Ezekiel 26:21
I will make thee a terror, and thou shalt be no more: though thou be sought for, yet shalt thou never be found again, saith the Lord GOD.
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26:15-21 See how high, how great Tyre had been. See how low Tyre is made. The fall of others should awaken us out of security. Every discovery of the fulfilment of a Scripture prophecy, is like a miracle to confirm our faith. All that is earthly is vanity and vexation. Those who now have the most established prosperity, will soon be out of sight and forgotten.Compare Isaiah 14:9. The image used by Isaiah and Jeremiah of Babylon is by Ezekiel applied to Tyre, as if to show that Tyre and Babylon alike represent the world-power. So, in the Book of Revelation, Babylon is the kingdom of Antichrist.

The land of the living - The land of the true God, as opposed to the land of the dead, to which is gathered the glory of the world. Here then, together with the utter ruin of Tyre, rises the vision of renewed glory to Jerusalem. The coming Messiah is thus propheticly pointed out. The over-throw of God's enemies shall be accompanied by the establishment of His true kingdom.

21. terror—an example of judgment calculated to terrify all evildoers.

thou shall be no more—Not that there was to be no more a Tyre, but she was no more to be the Tyre that once was: her glory and name were to be no more. As, to Old Tyre, the prophecy was literally fulfilled, not a vestige of it being left.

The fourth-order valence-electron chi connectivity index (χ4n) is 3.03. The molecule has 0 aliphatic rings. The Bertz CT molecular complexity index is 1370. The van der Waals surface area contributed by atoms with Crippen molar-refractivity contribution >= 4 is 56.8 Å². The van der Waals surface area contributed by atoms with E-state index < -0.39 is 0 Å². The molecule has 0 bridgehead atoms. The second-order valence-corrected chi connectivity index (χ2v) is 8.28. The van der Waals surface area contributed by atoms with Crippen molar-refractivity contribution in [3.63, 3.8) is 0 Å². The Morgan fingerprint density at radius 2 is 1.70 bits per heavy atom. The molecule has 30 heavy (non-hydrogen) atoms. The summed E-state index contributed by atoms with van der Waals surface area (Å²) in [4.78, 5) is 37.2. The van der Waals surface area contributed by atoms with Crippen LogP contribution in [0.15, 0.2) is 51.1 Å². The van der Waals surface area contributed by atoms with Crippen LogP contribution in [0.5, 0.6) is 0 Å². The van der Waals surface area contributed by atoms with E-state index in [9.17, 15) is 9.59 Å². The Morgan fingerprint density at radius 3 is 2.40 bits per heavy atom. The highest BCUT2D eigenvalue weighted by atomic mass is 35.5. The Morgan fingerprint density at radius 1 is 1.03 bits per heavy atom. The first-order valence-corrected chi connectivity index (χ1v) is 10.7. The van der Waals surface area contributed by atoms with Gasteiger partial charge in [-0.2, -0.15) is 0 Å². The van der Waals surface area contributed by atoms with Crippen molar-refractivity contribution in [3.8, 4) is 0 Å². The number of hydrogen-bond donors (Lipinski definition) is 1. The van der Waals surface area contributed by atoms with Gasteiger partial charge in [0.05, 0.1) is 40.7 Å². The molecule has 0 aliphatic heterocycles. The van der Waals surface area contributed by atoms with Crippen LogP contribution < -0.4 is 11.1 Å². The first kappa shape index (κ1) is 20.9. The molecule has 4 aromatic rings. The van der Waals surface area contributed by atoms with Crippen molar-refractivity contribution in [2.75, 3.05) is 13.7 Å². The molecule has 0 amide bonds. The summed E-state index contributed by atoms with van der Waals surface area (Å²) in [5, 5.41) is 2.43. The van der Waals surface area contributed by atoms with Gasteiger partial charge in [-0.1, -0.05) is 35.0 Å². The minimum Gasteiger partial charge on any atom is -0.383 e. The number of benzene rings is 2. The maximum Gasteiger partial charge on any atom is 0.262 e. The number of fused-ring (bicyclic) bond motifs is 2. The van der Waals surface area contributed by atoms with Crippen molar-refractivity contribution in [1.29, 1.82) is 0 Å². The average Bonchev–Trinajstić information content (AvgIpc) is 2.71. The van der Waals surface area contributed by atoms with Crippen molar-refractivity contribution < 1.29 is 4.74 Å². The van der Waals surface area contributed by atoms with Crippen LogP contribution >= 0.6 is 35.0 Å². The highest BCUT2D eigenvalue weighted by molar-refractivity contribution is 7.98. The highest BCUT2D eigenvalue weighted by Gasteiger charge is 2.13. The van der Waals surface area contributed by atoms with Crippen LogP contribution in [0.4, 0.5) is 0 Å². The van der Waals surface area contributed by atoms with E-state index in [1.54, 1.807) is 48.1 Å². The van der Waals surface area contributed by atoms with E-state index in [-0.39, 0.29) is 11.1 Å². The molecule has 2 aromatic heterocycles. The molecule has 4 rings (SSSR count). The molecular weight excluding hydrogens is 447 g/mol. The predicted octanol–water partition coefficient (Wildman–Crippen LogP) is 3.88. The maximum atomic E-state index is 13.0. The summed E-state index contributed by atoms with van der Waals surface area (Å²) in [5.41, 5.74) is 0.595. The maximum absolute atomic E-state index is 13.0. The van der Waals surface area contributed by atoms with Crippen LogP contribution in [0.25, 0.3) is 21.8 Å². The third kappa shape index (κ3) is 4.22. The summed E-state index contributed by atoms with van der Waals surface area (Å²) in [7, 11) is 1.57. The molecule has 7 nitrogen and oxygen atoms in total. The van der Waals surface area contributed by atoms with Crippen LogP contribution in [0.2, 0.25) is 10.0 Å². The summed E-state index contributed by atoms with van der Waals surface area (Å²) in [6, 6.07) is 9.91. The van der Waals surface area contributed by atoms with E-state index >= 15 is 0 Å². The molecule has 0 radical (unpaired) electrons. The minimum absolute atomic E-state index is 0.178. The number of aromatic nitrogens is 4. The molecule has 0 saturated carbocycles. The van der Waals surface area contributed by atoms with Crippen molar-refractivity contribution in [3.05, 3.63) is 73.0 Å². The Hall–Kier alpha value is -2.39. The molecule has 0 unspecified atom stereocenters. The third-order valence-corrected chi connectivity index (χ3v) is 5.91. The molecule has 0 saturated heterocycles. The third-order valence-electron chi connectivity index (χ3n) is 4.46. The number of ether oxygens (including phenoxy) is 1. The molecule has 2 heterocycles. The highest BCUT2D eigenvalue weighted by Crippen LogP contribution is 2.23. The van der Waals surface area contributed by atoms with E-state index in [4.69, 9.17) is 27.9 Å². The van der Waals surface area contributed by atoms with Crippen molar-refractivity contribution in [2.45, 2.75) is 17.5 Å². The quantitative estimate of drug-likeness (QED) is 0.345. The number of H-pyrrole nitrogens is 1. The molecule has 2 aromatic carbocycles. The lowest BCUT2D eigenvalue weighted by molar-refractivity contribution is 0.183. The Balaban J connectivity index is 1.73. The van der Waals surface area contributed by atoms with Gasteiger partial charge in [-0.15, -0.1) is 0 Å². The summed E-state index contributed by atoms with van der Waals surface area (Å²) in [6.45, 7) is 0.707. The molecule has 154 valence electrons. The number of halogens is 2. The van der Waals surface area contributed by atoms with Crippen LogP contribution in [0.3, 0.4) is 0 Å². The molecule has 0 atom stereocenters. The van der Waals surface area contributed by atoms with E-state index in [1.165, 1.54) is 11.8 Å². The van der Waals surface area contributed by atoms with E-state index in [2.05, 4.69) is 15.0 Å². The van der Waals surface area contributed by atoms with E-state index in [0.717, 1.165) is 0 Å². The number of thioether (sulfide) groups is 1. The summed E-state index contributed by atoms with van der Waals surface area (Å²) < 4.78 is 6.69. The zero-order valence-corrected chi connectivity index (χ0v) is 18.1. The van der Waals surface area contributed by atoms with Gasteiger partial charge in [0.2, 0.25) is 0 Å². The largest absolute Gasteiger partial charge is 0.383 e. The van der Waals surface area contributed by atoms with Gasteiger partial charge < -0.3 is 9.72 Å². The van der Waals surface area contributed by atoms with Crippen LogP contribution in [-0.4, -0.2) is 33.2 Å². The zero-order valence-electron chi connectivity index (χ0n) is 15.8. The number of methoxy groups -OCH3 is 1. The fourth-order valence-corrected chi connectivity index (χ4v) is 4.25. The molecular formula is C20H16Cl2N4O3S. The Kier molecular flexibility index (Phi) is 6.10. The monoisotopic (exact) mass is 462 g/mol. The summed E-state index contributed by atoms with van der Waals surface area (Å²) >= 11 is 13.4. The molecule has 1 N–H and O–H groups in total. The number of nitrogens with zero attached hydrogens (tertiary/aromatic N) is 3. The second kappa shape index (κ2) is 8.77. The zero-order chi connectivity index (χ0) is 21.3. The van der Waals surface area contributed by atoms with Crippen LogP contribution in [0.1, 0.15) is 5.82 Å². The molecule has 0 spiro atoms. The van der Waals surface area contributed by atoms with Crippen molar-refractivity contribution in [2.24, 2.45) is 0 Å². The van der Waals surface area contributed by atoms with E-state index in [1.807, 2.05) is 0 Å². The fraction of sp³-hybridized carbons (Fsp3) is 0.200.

A terror, or consumption; I will utterly consume thee; with more than one kind of destruction will I destroy thee, and make thee thereby a terror to all that hear the bruit of thee.

Thou shalt be no more: see Ezekiel 26:14. If any will be so curious as to inquire, if they come to seek out the footsteps of this ancient Tyre, they shall lose their labour, no signs of it On the rock where once it stood. Rich, populous, potent, wise, renowned Tyre, as once thou wast, shalt never more be found; and, alas, that which is now on the continent is not fit to bear its name, much less to be counted the same city.

I will make thee a terror,.... To all the isles round about, who shall shake and tremble at the ruin of Tyre, as before observed; or to herself, being brought into a most terrible and distressed condition: